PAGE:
Today’s inductee is very humble, I have asked twice to get an interview and once in person when he attended the races at I-35 Speedway (it was great to see him at a racetrack). His statement to me is there are more deserving individuals. One of the things about creating the Hall of Fame is I can disagree, kind of like some of our technical conversations with today’s inductee at I-70 Speedway in the 1990s. I explained to him life is short, we all have witnessed it, Bob Libbey comes to mind for me, none of us are promised our next breath. There are so many who have put in the time and work and pushed the sport forward over the years that need to be recognized, today’s inductee is one of those people.

Our next inductee into the Hall of Fame is a second-generation driver. His father is one of the original 15 inductees into the Central Auto Racing Boosters Hall of Fame on March 6, 2004. His father was driven to ensure his children received their education, an education which served him well in discussions with Tech Officials at the racetrack. You see this driver was also an innovator, he took his engineering ability and tested the rules, I mean bent the rules, I mean he worked in the grey area of the rules to the best of his ability. Many conversations were had between tech officials over this driver’s modified racecar.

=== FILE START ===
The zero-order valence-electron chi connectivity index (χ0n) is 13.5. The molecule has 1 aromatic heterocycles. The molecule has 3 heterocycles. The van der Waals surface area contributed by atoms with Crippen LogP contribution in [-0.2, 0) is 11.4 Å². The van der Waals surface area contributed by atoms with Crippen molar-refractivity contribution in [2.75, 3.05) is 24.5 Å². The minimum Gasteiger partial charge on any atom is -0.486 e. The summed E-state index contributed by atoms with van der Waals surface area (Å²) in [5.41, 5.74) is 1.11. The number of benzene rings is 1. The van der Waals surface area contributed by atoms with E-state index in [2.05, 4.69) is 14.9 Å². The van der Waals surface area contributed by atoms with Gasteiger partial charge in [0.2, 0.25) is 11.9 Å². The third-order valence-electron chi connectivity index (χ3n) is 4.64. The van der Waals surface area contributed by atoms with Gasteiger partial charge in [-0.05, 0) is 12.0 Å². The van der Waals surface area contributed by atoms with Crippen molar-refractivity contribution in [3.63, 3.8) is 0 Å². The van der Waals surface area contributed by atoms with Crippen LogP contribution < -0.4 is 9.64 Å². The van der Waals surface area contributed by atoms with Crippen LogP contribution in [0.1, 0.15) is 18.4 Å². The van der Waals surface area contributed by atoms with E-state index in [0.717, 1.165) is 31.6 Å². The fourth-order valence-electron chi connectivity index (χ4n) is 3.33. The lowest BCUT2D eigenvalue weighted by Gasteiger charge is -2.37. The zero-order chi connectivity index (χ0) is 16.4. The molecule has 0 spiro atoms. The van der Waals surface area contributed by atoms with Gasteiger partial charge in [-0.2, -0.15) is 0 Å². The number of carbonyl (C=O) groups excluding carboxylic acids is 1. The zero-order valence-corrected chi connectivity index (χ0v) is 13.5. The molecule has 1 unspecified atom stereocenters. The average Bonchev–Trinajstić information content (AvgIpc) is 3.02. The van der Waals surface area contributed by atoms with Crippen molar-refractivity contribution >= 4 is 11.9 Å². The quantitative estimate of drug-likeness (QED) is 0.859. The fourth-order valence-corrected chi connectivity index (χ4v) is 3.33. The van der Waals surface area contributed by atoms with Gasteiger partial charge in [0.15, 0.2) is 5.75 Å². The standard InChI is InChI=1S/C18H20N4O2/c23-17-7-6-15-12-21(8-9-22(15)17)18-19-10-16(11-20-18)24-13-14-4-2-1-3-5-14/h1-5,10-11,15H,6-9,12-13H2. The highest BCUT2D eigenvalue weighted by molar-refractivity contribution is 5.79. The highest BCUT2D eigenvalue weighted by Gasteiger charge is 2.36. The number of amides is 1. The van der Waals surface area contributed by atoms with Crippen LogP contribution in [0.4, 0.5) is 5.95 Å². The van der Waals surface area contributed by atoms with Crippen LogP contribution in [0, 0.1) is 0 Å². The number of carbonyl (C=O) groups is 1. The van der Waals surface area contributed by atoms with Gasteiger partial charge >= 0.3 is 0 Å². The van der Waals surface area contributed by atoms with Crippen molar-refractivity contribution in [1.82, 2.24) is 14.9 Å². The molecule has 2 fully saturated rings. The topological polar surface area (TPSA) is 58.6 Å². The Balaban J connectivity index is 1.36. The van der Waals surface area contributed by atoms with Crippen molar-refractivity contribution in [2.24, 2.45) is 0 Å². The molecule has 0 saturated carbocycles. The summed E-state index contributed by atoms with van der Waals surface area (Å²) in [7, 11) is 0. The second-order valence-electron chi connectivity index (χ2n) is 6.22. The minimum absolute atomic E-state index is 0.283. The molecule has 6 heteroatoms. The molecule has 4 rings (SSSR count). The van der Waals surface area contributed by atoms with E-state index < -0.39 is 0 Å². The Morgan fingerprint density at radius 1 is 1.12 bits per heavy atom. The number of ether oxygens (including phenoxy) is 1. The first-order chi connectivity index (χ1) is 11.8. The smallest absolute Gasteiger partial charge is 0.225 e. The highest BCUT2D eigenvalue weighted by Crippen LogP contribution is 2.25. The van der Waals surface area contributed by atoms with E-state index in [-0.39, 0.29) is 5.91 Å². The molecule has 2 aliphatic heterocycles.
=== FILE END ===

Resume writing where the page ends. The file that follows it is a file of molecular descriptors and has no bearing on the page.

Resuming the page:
This driver primarily competed at I-70 Speedway on the asphalt high banks. He has raced on the high banks of Bristol, Tennessee. He has experience on both dirt and asphalt, but his success and championship came on the asphalt. He has 19 wins in the Modified class from 1995 through 2005 at I-70 Speedway. He was Rookie of the Year in the Modified in 1995. His first Modified win came on July 6, 1996. In 1997 he received the trophy and winners’ picture five times. In 1998 he parlayed seven wins into the NASCAR I-70 Speedway Modified Championship. In 2000 he earned Most Improved Driver in the Late Model Division. He earned the Central Auto Racing Boosters Distinguished Service Award in 2002. He was an original member of the committee which created the Central Auto Racing Boosters Hall of Fame.

Like his father, he too was a father to a racecar driver as he coached his son in racing starting in 2004. His son finished 5th in Modifieds and 8th in Late Model points during his first season at I-70 Speedway. This family is a huge part of the I-70 Speedway History.

During the 1970s the #48 of Hall of Famer Bill Crane’s crash in turn 2 was replayed weekly during advertising for the track. Fast forward to the decade of the 1990s, it was Bill’s son Kent Crane’s turn to put the Crane name at the top of the history charts. Today, we induct Kent Crane into the Hall of Fame, a highly active racer in the Kansas City Racing Community who has pushed the sport forward! Congratulations Kent!